• Provide students with the ability to understand technical issues related to the fields of architecture, engineering, business and construction accounting, and finance. Work effectively and efficiently with personnel from these disciplines to properly apply related fundamentals, techniques, and procedures.
  • Provide students with the ability to apply basic construction related design theory within the areas of structural, mechanical, electrical, thermodynamics, civil, and soil mechanics.

Bachelor of Science Degree Requirements
Construction Management Major

Pre-construction management requirements (16 units)
CM 1S, 4, 7S, 20; CE 20; GME 15 and 15L

Upper-division core requirements (28 units)
CM 110, 116, 122, 140, 170, 180A(S), 180B, 181, 193; CE 121, 121L, and 127

Construction Management Electives (9 units)
Sector Electives (3 units)
Select one course from the following: CM 134, 150, 151, or 166

Construction Technology Electives (3 units)
Select one course from the following: CM 131 or 191T

Construction Methods Electives (3 units)
Select one course from the following: CM 132, CM 144, or CE 130

Other requirements (67 units)
General Education (41 units)
Select one course from each of the G.E. areas: Area A1, A2, A3, B2, C1, C2, D1, D2, and IC. (See G.E. listings). The following courses are required to satisfy both G.E. and major requirements: PHYS 4A and 4AL [Bl], MATH 75 [B4], ECON 40 or 50

[D3], BA 104 [M/I]

Additional requirements (26 units)
MATH 76; EES 1 or CHEM 3A; DS 73; ACCT 4A; MGT 104; two business electives (see Business Electives below); BA 105W or ENGR 105W (see Upper-Division Writing Skills requirement below.) CM 180B satisfies the G.E. IB requirement.

  • Business Electives (6 units) 
    Select two courses from the following: upper-division business administration courses, CM 124, or courses approved by the academic adviser.
  • Upper-division writing skills requirement (3 units) 
    Construction management majors must select either BA 105W or ENGR 105W. The Upper-Division Writing Exam is not an option for construction management majors.

Total (120 units)*

* Note: Construction management majors are exempt from G.E. third course Area C, Area E, and Area ID.

Pre-Construction Management Requirements

All construction management students entering California State University, Fresno are considered pre-construction management majors and are coded as such. In order to enroll in 100-level construction management courses, pre-construction management students must do the following:

(a) Complete all of the following courses: MATH 75, MATH 76, PHYS 4A, PHYS 4AL, CM 1S, CM 4, CM 7S, CM 20, CE 20, GME 15, and GME 15L; (b) attain a "C" in six of the 11 courses listed above, with no course to be repeated more than twice; and (c) have a cumulative and campus grade point average of at least 2.00.

Advising Notes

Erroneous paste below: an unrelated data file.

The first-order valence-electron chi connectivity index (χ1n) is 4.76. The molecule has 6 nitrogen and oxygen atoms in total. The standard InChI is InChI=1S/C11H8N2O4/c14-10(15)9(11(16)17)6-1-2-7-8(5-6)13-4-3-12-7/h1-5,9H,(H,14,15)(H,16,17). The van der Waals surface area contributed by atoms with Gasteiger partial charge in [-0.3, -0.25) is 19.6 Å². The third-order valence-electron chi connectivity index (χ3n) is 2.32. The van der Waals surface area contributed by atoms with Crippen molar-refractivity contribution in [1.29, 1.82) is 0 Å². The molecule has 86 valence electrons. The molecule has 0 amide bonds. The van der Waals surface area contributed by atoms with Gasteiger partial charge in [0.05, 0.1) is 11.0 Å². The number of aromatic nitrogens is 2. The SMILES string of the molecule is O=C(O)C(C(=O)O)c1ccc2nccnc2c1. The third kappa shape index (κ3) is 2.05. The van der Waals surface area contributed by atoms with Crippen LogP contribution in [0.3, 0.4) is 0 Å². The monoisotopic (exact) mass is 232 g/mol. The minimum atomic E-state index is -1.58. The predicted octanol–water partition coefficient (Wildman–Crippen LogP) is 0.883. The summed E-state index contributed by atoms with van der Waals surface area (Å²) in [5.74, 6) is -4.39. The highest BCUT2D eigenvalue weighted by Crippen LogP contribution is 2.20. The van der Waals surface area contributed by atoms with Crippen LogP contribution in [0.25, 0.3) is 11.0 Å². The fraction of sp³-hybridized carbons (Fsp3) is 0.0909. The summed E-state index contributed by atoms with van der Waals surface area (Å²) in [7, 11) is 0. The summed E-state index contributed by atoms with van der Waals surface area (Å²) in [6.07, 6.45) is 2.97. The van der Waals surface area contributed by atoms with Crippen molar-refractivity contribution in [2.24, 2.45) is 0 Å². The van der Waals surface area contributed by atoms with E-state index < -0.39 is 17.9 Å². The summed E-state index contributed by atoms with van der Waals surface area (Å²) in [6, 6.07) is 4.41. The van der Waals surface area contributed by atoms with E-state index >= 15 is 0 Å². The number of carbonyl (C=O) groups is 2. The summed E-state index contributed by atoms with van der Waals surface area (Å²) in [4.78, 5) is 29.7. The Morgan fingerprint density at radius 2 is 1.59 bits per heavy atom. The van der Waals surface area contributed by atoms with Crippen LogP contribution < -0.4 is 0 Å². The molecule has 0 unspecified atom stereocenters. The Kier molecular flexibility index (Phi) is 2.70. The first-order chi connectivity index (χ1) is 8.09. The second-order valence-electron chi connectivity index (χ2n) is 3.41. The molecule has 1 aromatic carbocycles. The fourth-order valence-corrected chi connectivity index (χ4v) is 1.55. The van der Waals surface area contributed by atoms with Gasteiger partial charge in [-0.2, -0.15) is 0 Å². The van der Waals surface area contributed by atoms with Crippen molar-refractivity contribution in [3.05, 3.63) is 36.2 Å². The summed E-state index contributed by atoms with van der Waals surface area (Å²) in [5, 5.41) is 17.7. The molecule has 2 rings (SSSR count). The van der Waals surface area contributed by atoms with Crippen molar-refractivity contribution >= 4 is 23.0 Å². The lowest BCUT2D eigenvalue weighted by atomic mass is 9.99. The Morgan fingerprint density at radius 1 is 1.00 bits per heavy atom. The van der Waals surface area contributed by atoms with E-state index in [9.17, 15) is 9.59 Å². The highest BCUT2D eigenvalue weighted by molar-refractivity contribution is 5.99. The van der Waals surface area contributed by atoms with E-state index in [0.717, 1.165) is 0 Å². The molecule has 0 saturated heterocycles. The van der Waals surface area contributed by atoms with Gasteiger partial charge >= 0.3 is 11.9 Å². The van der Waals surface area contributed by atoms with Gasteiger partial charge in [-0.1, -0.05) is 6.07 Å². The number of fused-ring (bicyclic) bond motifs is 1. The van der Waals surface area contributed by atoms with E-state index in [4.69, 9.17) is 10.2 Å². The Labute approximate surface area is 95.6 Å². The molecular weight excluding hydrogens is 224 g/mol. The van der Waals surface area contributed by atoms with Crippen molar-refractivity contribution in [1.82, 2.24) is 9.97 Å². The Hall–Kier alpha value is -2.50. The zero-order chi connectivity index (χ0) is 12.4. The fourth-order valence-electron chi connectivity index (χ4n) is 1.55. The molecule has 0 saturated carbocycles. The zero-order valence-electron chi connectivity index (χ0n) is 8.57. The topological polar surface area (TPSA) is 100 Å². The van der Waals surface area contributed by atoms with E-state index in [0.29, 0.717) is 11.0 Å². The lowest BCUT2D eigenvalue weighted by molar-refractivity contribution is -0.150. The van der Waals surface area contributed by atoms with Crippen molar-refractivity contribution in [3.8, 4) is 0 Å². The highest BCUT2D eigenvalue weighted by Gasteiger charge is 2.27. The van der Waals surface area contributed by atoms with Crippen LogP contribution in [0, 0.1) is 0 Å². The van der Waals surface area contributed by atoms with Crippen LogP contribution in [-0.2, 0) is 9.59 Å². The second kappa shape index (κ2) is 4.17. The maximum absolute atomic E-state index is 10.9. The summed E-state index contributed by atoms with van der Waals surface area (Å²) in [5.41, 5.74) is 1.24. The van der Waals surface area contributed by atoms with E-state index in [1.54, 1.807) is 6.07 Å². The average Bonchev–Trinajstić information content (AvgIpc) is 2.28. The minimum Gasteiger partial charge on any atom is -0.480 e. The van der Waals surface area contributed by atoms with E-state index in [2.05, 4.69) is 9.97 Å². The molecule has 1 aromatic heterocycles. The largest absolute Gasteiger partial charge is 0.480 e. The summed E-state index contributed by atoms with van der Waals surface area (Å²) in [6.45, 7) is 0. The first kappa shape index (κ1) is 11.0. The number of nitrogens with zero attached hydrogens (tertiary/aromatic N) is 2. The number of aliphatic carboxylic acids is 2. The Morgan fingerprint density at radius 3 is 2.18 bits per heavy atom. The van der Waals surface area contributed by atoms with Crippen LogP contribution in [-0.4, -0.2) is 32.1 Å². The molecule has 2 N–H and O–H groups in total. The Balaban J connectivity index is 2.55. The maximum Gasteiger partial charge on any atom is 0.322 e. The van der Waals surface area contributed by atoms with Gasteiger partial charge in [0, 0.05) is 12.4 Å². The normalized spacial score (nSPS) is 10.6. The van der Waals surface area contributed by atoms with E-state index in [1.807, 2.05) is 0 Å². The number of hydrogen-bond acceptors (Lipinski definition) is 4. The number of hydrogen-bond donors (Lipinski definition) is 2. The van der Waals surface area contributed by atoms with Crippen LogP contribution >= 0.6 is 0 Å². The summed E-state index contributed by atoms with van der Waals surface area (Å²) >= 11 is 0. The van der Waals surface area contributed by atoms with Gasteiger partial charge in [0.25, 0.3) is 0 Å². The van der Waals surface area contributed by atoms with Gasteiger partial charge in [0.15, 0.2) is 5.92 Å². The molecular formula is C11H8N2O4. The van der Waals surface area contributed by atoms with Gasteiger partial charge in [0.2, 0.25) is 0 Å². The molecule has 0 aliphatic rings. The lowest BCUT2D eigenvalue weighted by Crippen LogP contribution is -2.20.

1. Courses in mathematics and the physical sciences taken CR/NC are not counted toward fulfillment of degree requirements in construction.
  2. The Upper-Division Writing Skills requirement must be met by completing a "W" course with a letter grade of C or better no sooner than the term in which 60 units of coursework are completed.
  3. All construction management students must consult with their academic advisers at least once per academic year.

Faculty

Name Degree Email Phone
Crask, Lloyd A Master of Business Admin lloydc@csufresno.edu 559.278.8745
Hyatt, Brad Master of Science bhyatt@csufresno.edu 559.278.7735
Leath, Charles Juris Doctor cleath@csufresno.edu 559.278.6056
Luo, Yupeng Doctor of Philosophy viluo@csufresno.edu 559.278.1792
Mccurley, Eric W Bachelor of Science hss0p@mail.fresnostate.edu
Wu, Wei Doctor of Philosophy weiwu@csufresno.edu
Young, Melvin A Bachelor of Science myoung@mail.fresnostate.edu

Careers

Engineering Career Day

Construction Management is an interdisciplinary program that is committed to educating the future professionals in the construction industry. These professionals, who are known as constructors, will execute architectural designs, apply engineering principles, manage project resources, and represent suppliers and manufacturers in the construction industry.

What You Can Earn

Average starting salaries for Construction Management graduates: $45,000-$50,000

Building Inspector
$49,444 (in our region)

Estimator, Sr.
$62,906 (in our region)

Field Engineer I - Construction
$56,906 (in our region)

Source: HR reported data from salary.com as of December 2012

What You Can Do

  • Become a Licensed California Contractor
  • Become a Licensed California Architect
  • Become a Certified Professional Constructor

Interesting Classes You Might Take

  • Architectural Design
  • Basic Building Systems
  • Construction Laws
  • Construction Site Planning and Development

What You Can Learn

  • Construction materials and their application to different structural systems
  • Federal and State labor-oriented regulations as applied to construction industry practices
  • Conceptual planning and design of a large-scale architectural project

About the College

The Lyles College of Engineering is the only publicly supported engineering college in the San Joaquin Valley. The mission of the college includes developing each student's potential to the greatest extent possible, provide a quality engineering education to all students and to serve students from groups that historically have not participated in a university education.

Contact the College

Office of the Dean
2320 E. San Ramon Avenue MS/EE94
Fresno CA 93740-8030

(559) 278-2500
FAX: (559) 278-4475
Campus Mail Stop: M/S EE94

Office Location:
Room 124 in the Engineering East Building, on San Ramon east of Jackson Avenue.

Department Contact Information

Engineering East Building Room 192

(559) 278-6056

(559) 278-4475 FAX

Mailing Address:

Construction Management Program
California State University, Fresno
2320 E. San Ramon Ave. MS/EE94
Fresno CA 93740-8030